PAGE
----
History: This is the year of the Maxis, with 15 titles coming out the company must be jumping. Five children’s titles are slated for "coming soon" release by Maxis: SimPark, SimTunes, Simon Challenger, SimCircus, and Marty in Where’s Morgan?. We fully expect Maxis’ development schedule to slip a little under the sheer weight of the job.
The Plot: You are a national or regional park manager with the job of designing the park and managing the flora and fauna of the park. There are many different park environments from the city to the wilderness. Management requires exploration and understanding of the balance between wildlife, plants, humans, and climatic conditions in a variety of locations throughout North America.
Gameplay: Build and manage a simulated park, with 132 plants and animals and 20 human elements. Where you select your park location determines weather and the selection of plants and animals you will have to manage due to their geographical range. Decisions involve the combination of animals and plants, and whether and how humans can use the park.
Problems include budgeting, garbage, fires, and maintenance. Since fire is a natural occurrence in the wilderness, there will be no disasters in SimPark, a feature which has been a staple in Maxis products since the first SimCity rolled off the line in 1989. Where to place waterways, how to balance preditors and prey, and human structures, such as hot dog stands, carousels, hiking paths, ranger stations and other structures are at your command, providing you have the money in your budget.
Tools: Tools include the "Identa-Species" reference tool that will help children identify species, "Electronic Field Guide" which provides information on plant and animal species, and the "Population Graphing Tool" which will help manage and balance plant and animal populations.
Help: A frog mentor named Rizzo, who does not look or talk like a rat, helps you interact with species and do your job as a park ranger.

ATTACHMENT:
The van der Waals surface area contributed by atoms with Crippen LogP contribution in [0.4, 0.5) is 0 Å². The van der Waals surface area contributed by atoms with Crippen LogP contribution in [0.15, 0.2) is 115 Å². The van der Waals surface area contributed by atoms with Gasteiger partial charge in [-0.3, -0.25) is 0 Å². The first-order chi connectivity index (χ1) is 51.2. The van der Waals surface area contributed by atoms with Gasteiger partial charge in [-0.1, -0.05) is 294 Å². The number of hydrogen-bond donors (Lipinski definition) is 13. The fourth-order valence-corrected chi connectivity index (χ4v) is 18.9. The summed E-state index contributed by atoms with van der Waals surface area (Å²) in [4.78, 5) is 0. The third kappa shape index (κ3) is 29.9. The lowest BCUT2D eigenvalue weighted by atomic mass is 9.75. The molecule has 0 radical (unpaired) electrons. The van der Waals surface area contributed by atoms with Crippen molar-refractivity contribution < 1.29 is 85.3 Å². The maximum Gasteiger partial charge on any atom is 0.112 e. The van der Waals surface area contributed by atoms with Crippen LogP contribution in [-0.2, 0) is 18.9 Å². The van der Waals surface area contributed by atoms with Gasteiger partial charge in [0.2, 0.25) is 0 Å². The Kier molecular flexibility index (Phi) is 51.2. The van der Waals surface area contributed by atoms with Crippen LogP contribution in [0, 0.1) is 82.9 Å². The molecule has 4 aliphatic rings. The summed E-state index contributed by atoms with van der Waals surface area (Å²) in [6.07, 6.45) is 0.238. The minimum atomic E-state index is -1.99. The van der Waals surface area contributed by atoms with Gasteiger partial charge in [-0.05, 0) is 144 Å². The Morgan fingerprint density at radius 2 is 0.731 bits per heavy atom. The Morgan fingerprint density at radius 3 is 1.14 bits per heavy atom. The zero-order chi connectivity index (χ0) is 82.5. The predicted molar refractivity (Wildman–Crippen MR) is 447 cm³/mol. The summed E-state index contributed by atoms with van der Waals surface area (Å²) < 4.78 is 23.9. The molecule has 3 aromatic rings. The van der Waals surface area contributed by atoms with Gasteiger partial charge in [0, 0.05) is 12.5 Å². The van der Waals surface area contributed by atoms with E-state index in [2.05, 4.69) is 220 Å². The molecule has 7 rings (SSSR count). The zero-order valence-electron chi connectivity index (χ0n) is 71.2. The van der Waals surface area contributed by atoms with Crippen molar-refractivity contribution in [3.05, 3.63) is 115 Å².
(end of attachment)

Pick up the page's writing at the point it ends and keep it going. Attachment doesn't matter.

Interface: Attractive overhead isometric view shows flowers, trees, bushes, mammals, birds, and reptiles in their natural habitat, surrounded by trees, water, and brush. Large clearly illustrated button controls are placed attractively and unobtrusively along the bottom and sides of the screen. A movement rosette at the top left scrolls the map in eight compass directions.
There are buttons for each group of flora and fauna on the left of the screen. On the right of the screen are a net to catch animals and a microphone to listen to sounds. Along the bottom edge are displayed the types of each major group of flora and fauna in the park. For example, if you select birds, the heads of ten bird types appear at the bottom of the screen.
Graphics: Simple but highly detailed two dimensional animated fauna cavort over a similarly illustrated background. The art resembles naturalist like book illustrations, with deep earth tones and shading. No shadows or light sourcing technology are used, while the images may be texture mapped and shaded. Resolution and frames and renderings for animation are as yet unknown by us.
Scott Udell, Computer Games Strategy Plus, issue 70, September, 1996, pg. 54.